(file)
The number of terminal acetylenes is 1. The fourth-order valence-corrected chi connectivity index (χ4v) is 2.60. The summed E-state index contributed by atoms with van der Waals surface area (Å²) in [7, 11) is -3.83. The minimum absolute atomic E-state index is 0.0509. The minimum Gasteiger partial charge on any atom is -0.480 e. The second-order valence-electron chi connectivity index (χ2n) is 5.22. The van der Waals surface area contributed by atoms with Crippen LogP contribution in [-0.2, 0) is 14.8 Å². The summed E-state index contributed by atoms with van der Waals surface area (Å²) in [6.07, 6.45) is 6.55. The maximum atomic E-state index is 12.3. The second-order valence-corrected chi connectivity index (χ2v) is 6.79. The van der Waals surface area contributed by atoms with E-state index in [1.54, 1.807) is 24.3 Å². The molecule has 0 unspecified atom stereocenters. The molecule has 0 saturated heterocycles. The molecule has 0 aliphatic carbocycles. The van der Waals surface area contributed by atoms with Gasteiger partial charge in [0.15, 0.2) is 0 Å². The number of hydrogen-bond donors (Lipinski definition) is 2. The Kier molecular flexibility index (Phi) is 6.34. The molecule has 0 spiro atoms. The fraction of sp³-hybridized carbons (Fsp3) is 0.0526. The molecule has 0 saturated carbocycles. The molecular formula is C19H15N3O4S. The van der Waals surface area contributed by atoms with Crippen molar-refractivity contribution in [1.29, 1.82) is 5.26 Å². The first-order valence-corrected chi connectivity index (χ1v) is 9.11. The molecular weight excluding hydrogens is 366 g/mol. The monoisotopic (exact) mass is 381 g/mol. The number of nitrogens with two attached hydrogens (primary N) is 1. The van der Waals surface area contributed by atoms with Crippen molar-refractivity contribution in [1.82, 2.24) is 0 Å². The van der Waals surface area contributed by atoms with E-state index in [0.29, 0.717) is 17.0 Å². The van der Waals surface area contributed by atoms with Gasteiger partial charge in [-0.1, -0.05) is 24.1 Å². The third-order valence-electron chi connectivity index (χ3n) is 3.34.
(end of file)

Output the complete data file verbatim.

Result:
The number of terminal acetylenes is 1. The fourth-order valence-corrected chi connectivity index (χ4v) is 2.60. The summed E-state index contributed by atoms with van der Waals surface area (Å²) in [7, 11) is -3.83. The minimum absolute atomic E-state index is 0.0509. The minimum Gasteiger partial charge on any atom is -0.480 e. The second-order valence-electron chi connectivity index (χ2n) is 5.22. The van der Waals surface area contributed by atoms with Crippen LogP contribution in [-0.2, 0) is 14.8 Å². The summed E-state index contributed by atoms with van der Waals surface area (Å²) in [6.07, 6.45) is 6.55. The maximum atomic E-state index is 12.3. The second-order valence-corrected chi connectivity index (χ2v) is 6.79. The van der Waals surface area contributed by atoms with E-state index in [1.54, 1.807) is 24.3 Å². The molecule has 0 unspecified atom stereocenters. The molecule has 0 saturated heterocycles. The molecule has 0 aliphatic carbocycles. The van der Waals surface area contributed by atoms with Gasteiger partial charge in [0.15, 0.2) is 0 Å². The number of hydrogen-bond donors (Lipinski definition) is 2. The Kier molecular flexibility index (Phi) is 6.34. The molecule has 0 spiro atoms. The fraction of sp³-hybridized carbons (Fsp3) is 0.0526. The molecule has 0 saturated carbocycles. The molecular formula is C19H15N3O4S. The van der Waals surface area contributed by atoms with Crippen molar-refractivity contribution in [1.29, 1.82) is 5.26 Å². The first-order valence-corrected chi connectivity index (χ1v) is 9.11. The molecular weight excluding hydrogens is 366 g/mol. The monoisotopic (exact) mass is 381 g/mol. The number of nitrogens with two attached hydrogens (primary N) is 1. The van der Waals surface area contributed by atoms with Crippen molar-refractivity contribution in [1.82, 2.24) is 0 Å². The van der Waals surface area contributed by atoms with E-state index in [0.29, 0.717) is 17.0 Å². The van der Waals surface area contributed by atoms with Gasteiger partial charge in [-0.1, -0.05) is 24.1 Å². The third-order valence-electron chi connectivity index (χ3n) is 3.34.